Another individual went to the Loudon County jail to deliver the papers to Fitzpatrick after learning that he was there.  The papers were given to the jailer, who walked into the inmates’ section and then returned, saying, “He has the papers.”  The visitor was not allowed to see Fitzpatrick because Saturday is not a visiting day.

The Loudon County jail’s contact information is:

Loudon County Justice Center
12680 Highway 11 West
Suite #2
Lenoir City, Tennessee. 37771
Phone: (865) 986-6612
Fax:     (865) 986-3621

A witness at Fitzpatrick’s trial referred to Jim Stutts, the prosecutor, as “that sleaze Stutts” and said his litany of Fitzpatrick’s alleged crimes  was “a rant…He just rambled on and on about a whole lot of nothing, about all the things that Walter is supposedly guilty of…everything you could think of to make him look really, really bad.”

We asked the witness if Fitzpatrick was given enough time to speak in his own defense, and the answer was “Yes.  He simply read the statement that you already printed, and said, ‘and I will take my leave,’ and then he just turned and walked out.  It took them by surprise (laughs).  And the bailiff…It just took them a while to react.  It was kind-of comical in a way.  But they brought him right back in, and of course, the sleazy newspaper reporter in the room – the only photographs he took was of them pulling Walter’s arms back.  We have invoked the 35th Psalm against that court.  Another witness told him that he’d like him to put in the article when he prints it that the 35th Psalm has been invoked against that court.”

We asked the witness why, the response was, “It’s what is called an imprecatory prayer.  In other words, it’s asking the Lord to throw his judgment down on those involved.”

Verses 1-10 of Psalm 35 read:


Plead my cause, O LORD, with them that strive with me: fight against them that fight against me. Take hold of shield and buckler, and stand up for mine help. Draw out also the spear, and stop the way against them that persecute me: say unto my soul, I am thy salvation. Let them be confounded and put to shame that seek after my soul: let them be turned back and brought to confusion that devise my hurt. Let them be as chaff before the wind: and let the angel of the LORD chase them. Let their way be dark and slippery: and let the angel of the LORD persecute them. For without cause have they hid for me their net in a pit, which without cause they have digged for my soul. Let destruction come upon him at unawares; and let his net that he hath hid catch himself: into that very destruction let him fall. And my soul shall be joyful in the LORD: it shall rejoice in his salvation. All my bones shall say, LORD, who is like unto thee, which deliverest the poor from him that is too strong for him, yea, the poor and the needy from him that spoileth him? Psalms 35:1-10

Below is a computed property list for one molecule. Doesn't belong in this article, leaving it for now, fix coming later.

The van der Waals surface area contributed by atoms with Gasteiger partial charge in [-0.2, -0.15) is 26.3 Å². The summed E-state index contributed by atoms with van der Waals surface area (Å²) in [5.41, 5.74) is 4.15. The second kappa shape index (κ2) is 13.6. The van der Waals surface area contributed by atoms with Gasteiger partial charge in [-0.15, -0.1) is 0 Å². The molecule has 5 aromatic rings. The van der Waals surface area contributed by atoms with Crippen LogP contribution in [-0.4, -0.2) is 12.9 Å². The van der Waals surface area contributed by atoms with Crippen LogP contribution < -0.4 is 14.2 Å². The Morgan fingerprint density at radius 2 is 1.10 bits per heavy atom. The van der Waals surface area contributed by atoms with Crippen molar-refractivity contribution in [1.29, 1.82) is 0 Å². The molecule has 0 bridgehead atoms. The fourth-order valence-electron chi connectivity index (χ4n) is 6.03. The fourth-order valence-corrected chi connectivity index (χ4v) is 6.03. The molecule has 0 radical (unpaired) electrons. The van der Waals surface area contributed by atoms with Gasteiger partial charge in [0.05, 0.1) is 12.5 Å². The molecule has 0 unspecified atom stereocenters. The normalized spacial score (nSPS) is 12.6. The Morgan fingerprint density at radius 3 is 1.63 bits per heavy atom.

We asked the witness his opinion about the six-month sentence, and his response was, “For what they say Walter supposedly did, I think it’s absolutely ludicrous.  If he had murdered somebody, he would have had far better results in the court.  He would have had a good and honest court hearing.  But for what he is standing up for – they can’t be bothered to do that.”

We then asked, “Do you think the Monroe County judiciary and sheriff’s department understand that they’ve taken away people’s constitutional rights?”  He responded, “I don’t think so.  I grew up in the city where the policemen knew us.  When my brother did something wrong, they walked him home and said to my mother, “Mrs. ****, what are we going to do with him?” (laughs)  I see the difference now of a bully mentality:  I’m the boss, and you’ll do what I say.  This is the wrong family to do that with.”

In regard to the Monroe County judiciary, the witness also said, “They have no problem lying.”